We've all heard the saying, "hurt people hurt people". We nod in agreement. We think of others. We call them abusers. We shake our heads and feel the hurt others have caused. We think of the messes others have made. We think of the fights others have started.
We psycho-examine them and write them off as "off", or in pain, or depressed, and leave them in that place in our thoughts. Isn't it true though, that when we think of the word "abuser", we rarely think of ourselves?
We rarely think of ourselves as the ones who sometimes don't fight fair. The ones who hide, shut down, yell, and withhold affection when in conflict with loved ones. Sometimes, we're the ones who lash out, blame, jab, hurt, and hate. Yet even when we can't find grace in the eyes of others, love and healing are not outside of our range.
It's frightening to look back at our actions and have to own them. We have to own the ways that we failed to properly process our pain. It's necessary if we are to live healthier lives and stop painfully traumatic cycles. It's easy to run; to move to another city, find a new group of friends, or to become recluse and to reject the freedom of bravely owning our faults. But it is not easy to live with these choices.
When I was in college, I got married to a man I thought I was in love with. I was 19 and he was 21. From the first day we dated, we thought we were in love. Our love, however, was built in codependency (an excessive emotional or psychological reliance on a partner). Neither of us really knew ourselves well enough to understand the weight of toxic relational baggage we carried. Growing up, we both learned harmful battle tactics from our parents. These strategies were so normal to us that we didn't know it was violent to yell at each other at the top of our lungs. We didn't realize the effects of shutting completely down and shutting each other out. We didn't realize that it was okay to take deep breaths, to step back and assess our goals and communication strategies. To us, fighting meant that only one person could be right. So, we fought to win, no matter how it affected the other person.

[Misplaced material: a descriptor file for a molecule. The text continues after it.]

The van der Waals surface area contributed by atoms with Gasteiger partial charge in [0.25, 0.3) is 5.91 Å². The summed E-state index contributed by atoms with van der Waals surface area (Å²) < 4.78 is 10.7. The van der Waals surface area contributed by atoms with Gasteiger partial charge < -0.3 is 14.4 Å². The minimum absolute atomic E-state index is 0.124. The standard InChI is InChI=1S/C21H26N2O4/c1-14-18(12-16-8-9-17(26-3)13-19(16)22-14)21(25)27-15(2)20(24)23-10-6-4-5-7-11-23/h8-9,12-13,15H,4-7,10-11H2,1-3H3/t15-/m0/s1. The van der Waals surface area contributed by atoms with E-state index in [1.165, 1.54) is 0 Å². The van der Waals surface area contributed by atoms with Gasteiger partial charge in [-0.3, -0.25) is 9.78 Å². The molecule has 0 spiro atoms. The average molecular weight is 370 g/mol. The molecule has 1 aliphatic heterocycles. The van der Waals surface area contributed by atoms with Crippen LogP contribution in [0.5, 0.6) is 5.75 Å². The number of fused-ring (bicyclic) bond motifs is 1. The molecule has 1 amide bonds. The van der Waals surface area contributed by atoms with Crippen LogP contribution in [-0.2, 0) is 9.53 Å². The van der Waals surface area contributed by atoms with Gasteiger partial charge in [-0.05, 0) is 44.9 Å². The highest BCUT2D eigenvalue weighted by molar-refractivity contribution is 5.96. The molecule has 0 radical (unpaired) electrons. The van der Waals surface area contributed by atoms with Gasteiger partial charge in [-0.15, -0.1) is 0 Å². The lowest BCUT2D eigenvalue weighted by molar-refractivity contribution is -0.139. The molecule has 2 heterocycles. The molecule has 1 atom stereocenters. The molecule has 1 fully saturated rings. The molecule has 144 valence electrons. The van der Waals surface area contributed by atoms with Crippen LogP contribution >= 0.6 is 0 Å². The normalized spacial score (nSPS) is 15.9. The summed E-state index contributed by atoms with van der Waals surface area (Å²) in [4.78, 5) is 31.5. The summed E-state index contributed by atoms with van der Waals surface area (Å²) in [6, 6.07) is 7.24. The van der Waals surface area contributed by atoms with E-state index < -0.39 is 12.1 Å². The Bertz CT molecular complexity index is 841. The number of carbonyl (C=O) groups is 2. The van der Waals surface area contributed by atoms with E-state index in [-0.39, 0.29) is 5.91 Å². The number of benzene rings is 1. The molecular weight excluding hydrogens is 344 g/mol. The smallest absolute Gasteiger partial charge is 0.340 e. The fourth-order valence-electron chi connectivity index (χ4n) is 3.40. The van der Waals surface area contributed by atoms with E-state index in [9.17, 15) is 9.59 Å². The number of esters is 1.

There were so many critical things that we needed to unlearn before we entered into our very young marriage. Because we didn't have the tools we needed, both of us quickly became abusers of each other's hearts. Year later, I look back now and see that many of the choices I made in our relationship we were deeply hurtful. I grieve the pain that I cause my husband. I grieve how inadequate I made him (wanted him) to feel when we failed to see other and meet each other with grace, understanding, and kindness.
There were many other complicated parts of our relationship that lead to our divorce. For the sake of honoring our memory, I won't share them in this article. I do believe, however, that no matter how violent and volatile our relationship became, today there is no lack of grace and forgiveness for the both of us.
And because I believe and receive that for myself, I believe it for you, too. There is no lack of grace and forgiveness for you, too, no matter what you've done. The question now is how to move forward? How do we move forward from our actions with clean consciences and a genuine ability love well?
1. Reject Victimhood. Own the Mistakes.
One of my friends often says that "violence is the absence of language". Yet, just like language, violence may be expressed in many ways. There is physical/sexual violence. There is emotional and psychological violence. Each of these iterations make themselves present in our narratives when we choose quick, self-gratifying actions over love.
The keyword is "choose". Violence of any kind rarely happens without a choice. The choices that we make are based on the things that we know understand about solutions. That means that if our understanding is that violence will solve an issue, then we will undoubtedly choose violence to resolve issues. No matter the degree of violence, this behavior must be unlearned.
Like my ex-husband and I, our behaviors were learned from our parents. Though this was not our fault, we still needed to take responsibility for our actions and submit to the process of unlearning the behaviors that caused us harm. Even subtle behaviors like yelling, slamming doors, and stonewalling must be unlearned in order for us to make room for language and healthy communication to thrive.
Let's leave victimhood in the past. Yes, we learned hurtful behaviors. Yes it’s painful. Now, we get to unlearn. Now we get to lay down our past wounds and choose healing. Let's own this process by choosing freedom.
2. Receive Forgiveness. Forgive yourself. Forgive them. Forgive again.
For me, the hardest part of this process was forgiveness because it was never a one-time occurrence. Forgiveness, especially for hard and painful wounds, often happens in layers--even for ourselves. It was difficult for me to look at myself in the mirror and choose grace. It was hard for me to trust that my
Forgiveness is the process of letting go of blame
3. End the cycle: do the work.
There may be people who will tell you that you will never change, but you're only one who can decide that and make it a lie.